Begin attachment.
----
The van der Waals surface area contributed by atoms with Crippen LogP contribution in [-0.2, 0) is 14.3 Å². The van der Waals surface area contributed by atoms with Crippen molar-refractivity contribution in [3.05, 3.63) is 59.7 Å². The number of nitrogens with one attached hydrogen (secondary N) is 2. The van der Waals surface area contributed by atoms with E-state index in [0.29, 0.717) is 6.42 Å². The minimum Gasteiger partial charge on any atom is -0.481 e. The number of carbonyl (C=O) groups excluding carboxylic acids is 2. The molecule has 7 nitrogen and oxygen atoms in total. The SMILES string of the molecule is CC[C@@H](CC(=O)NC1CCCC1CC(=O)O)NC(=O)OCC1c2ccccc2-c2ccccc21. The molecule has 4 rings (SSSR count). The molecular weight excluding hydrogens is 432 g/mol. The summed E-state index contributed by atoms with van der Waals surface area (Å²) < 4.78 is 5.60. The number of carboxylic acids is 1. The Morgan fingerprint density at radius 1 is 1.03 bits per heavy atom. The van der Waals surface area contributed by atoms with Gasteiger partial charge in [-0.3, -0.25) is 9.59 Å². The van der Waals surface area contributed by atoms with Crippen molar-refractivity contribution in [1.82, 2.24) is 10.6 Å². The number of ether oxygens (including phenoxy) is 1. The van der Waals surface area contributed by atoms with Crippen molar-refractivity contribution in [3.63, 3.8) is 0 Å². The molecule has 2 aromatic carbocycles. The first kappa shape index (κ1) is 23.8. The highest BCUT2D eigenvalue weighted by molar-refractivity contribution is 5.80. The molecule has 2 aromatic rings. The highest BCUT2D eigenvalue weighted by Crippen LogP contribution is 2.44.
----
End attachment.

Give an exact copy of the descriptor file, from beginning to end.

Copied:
The van der Waals surface area contributed by atoms with Crippen LogP contribution in [-0.2, 0) is 14.3 Å². The van der Waals surface area contributed by atoms with Crippen molar-refractivity contribution in [3.05, 3.63) is 59.7 Å². The number of nitrogens with one attached hydrogen (secondary N) is 2. The van der Waals surface area contributed by atoms with E-state index in [0.29, 0.717) is 6.42 Å². The minimum Gasteiger partial charge on any atom is -0.481 e. The number of carbonyl (C=O) groups excluding carboxylic acids is 2. The molecule has 7 nitrogen and oxygen atoms in total. The SMILES string of the molecule is CC[C@@H](CC(=O)NC1CCCC1CC(=O)O)NC(=O)OCC1c2ccccc2-c2ccccc21. The molecule has 4 rings (SSSR count). The molecular weight excluding hydrogens is 432 g/mol. The summed E-state index contributed by atoms with van der Waals surface area (Å²) < 4.78 is 5.60. The number of carboxylic acids is 1. The Morgan fingerprint density at radius 1 is 1.03 bits per heavy atom. The van der Waals surface area contributed by atoms with Gasteiger partial charge in [-0.3, -0.25) is 9.59 Å². The van der Waals surface area contributed by atoms with Crippen molar-refractivity contribution in [1.82, 2.24) is 10.6 Å². The number of ether oxygens (including phenoxy) is 1. The van der Waals surface area contributed by atoms with Crippen molar-refractivity contribution in [3.63, 3.8) is 0 Å². The molecule has 2 aromatic carbocycles. The first kappa shape index (κ1) is 23.8. The highest BCUT2D eigenvalue weighted by molar-refractivity contribution is 5.80. The molecule has 2 aromatic rings. The highest BCUT2D eigenvalue weighted by Crippen LogP contribution is 2.44.